Marchand’s argument questions key regulatory processes and ignores the net benefits of regulation.
EPA exemplifies how agency rulemaking pushes the boundaries of lawful policymaking.
GAO is wrong to think that Congress can use the CRA to overturn agency guidance.
Limiting judicial deference to agencies would strengthen environmental policy and democratic accountability.
Judge Kavanaugh’s views on Chevron may create more uncertainty than exists under the current doctrine.
Judge Kavanaugh’s past opinions reveal a commitment to clarifying deference rules and increasing predictability.
A one-size-fits-all approach to cost-benefit analysis won’t necessarily ensure better policy.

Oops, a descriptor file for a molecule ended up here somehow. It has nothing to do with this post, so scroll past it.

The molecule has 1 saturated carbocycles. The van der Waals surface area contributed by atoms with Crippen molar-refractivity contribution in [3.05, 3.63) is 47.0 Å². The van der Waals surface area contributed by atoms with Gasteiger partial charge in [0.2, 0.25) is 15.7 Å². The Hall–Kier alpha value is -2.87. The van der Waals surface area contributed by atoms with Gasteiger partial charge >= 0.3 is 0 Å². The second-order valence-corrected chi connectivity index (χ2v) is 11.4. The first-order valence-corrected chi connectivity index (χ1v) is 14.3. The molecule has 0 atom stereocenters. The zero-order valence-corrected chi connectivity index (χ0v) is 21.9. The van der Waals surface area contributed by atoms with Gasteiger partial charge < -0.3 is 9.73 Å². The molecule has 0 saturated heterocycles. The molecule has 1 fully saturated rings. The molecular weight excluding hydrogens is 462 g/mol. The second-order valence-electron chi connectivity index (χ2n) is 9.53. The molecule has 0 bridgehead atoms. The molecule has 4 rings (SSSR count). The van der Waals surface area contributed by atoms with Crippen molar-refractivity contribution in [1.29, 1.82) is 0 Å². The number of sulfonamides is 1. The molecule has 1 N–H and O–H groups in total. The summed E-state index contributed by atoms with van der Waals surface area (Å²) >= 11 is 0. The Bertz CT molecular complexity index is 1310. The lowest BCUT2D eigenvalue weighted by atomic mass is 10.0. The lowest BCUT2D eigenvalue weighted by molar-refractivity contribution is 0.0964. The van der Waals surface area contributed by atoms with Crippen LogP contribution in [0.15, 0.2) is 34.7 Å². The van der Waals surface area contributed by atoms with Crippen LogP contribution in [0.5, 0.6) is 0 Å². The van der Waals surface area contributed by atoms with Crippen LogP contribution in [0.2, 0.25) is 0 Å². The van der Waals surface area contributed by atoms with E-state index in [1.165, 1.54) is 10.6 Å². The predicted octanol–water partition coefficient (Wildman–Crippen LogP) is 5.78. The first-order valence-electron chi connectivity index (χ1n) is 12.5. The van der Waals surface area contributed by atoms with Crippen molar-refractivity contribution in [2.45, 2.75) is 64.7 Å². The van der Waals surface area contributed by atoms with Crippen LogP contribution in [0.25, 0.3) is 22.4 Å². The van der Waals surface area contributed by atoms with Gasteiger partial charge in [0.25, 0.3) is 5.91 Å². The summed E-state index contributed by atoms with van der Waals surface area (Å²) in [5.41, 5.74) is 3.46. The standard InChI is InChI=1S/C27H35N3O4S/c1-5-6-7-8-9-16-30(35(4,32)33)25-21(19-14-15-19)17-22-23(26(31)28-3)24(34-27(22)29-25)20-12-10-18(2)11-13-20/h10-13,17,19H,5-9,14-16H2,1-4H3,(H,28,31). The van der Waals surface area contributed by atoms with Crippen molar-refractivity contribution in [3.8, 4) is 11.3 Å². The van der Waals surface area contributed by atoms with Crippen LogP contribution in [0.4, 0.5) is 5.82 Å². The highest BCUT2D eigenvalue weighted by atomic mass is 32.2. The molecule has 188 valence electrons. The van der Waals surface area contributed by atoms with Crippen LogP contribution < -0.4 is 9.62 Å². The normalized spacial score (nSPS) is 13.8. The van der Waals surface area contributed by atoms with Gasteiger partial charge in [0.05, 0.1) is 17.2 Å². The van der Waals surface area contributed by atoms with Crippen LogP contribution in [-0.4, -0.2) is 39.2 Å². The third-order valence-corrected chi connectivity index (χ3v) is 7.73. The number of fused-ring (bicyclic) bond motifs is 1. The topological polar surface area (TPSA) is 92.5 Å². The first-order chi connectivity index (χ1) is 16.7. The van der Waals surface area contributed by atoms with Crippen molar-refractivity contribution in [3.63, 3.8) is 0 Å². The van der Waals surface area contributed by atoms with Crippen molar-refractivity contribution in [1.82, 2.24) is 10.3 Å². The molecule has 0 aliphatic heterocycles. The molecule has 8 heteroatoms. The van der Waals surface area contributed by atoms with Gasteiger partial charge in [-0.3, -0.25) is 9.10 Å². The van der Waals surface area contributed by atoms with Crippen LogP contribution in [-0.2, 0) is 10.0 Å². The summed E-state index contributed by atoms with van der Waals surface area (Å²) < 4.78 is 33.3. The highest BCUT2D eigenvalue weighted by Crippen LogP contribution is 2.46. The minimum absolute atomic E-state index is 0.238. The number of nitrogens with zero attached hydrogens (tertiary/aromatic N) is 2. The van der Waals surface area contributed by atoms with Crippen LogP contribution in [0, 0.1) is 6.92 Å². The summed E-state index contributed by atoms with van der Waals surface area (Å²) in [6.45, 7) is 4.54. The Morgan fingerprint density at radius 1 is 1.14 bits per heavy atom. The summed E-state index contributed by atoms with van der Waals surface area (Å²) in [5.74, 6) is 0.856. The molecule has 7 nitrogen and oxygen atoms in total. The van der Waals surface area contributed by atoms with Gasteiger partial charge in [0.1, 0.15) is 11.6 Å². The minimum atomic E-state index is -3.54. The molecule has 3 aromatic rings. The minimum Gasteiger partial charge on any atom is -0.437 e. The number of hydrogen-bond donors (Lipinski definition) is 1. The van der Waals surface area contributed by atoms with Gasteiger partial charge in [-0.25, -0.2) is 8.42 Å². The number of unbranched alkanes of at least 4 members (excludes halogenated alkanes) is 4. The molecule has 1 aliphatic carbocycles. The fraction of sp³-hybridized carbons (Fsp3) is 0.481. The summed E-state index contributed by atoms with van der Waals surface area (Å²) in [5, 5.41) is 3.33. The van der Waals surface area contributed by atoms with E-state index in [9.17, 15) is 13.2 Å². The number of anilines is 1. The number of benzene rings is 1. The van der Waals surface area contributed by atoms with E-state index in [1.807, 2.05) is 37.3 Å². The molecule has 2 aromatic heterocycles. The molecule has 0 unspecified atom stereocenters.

Environmentalists should question any move by this Administration’s EPA to reform its cost-benefit analysis.
Scholar argues that despite progressive roots, U.S. transparency laws have taken an anti-government focus.
OIRA review of significant tax rules raises new questions about the shape of centralized administrative oversight.
The Supreme Court’s most recent term suggests that some justices would revise the doctrine of Chevron deference.
Scholar argues that financial regulators must be decisive yet agile when using imperfect information.